The Vice-President of the Canary Confederation of Entrepreneurs, Jose Cristobal Garcia, said that the islands “are in a good position to deal with Morocco, as evidenced by the presence of Canarian companies, especially in the port of Agadir.” However, these companies face great competition, an example of which is Moroccan tomato exports.

Garcia points out that stability is important in the trade relations between both countries, however, he stressed that France would be a dominant economic factor in Morocco. The Spanish government is hoping that restoring relations with Rabat will lead to economic recovery, especially in the border cities near Morocco, depending on trade with Morocco.

Polisario sources considered that Morocco is plundering the wealth of Western Sahara, in collusion with Spain and the European Union, to obtain fish, mineral and animal resources at cheap prices.

Western Sahara in Exchange for Ceuta and Melilla?

Some parties talked about the possibility of a Moroccan/Spanish secret deal, represented by Morocco relinquishing its claim to the cities of Ceuta and Melilla in exchange for recognizing Moroccan sovereignty over the Sahara region.

However, Hassan Balwan, an expert in international relations, rules this out, saying: “Morocco cannot give up its right to take back the two cities,” adding that “Morocco postpones discussion on this issue, and it is a well-known policy since independence.“

After the restoration of relations between them, Spain and Morocco set a date for the start of talks on one of the most important issues related to the common borders, including the territorial waters claimed by the Polisario Front, and Spanish Minister of the Interior, Fernando Grande Marlasca, has set next June as the date for the most important issue in the “new phase.”[10]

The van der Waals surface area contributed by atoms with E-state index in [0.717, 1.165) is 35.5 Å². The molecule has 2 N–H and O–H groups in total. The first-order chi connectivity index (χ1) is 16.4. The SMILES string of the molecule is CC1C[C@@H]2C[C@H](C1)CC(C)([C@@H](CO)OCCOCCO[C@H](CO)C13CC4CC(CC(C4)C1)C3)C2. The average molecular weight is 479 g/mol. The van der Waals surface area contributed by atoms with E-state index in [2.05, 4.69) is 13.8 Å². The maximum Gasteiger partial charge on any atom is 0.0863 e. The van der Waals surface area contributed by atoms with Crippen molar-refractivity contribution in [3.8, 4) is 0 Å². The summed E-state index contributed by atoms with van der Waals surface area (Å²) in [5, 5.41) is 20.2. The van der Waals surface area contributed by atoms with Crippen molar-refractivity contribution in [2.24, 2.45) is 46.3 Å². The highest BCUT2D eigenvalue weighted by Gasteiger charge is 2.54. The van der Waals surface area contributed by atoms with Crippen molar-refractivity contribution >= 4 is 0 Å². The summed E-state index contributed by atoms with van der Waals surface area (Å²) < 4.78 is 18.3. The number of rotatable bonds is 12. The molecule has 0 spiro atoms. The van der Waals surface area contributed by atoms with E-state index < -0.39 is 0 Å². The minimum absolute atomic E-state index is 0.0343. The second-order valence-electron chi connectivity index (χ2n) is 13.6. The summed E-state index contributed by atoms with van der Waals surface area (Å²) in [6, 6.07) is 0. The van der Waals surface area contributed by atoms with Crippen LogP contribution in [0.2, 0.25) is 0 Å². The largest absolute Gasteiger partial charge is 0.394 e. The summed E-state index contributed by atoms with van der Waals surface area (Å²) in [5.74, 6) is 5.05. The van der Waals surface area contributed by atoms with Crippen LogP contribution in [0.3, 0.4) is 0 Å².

While Spain announced its support for the Moroccan autonomy proposal for Western Sahara, sources indicate that the European judicial system confirms that some waters belonging to the territory of Western Sahara cannot be included in these negotiations, and the natural resources found in these waters contribute to making them one of the main negotiating points.

According to the sources, the non-participation of Polisario, which severed its relations with the Spanish government in protest of Madrid’s change of its official position, would mean a direct recognition by Spain of Morocco’s sovereignty over Western Sahara. The Polisario Front had said in a statement last month, “that the Front decided to suspend its contacts with the current Spanish government in order to distance itself from using the Sahara cause in the context of miserable bargains with the occupier.”

The impact of Spanish stance on the future of conflict in Western Sahara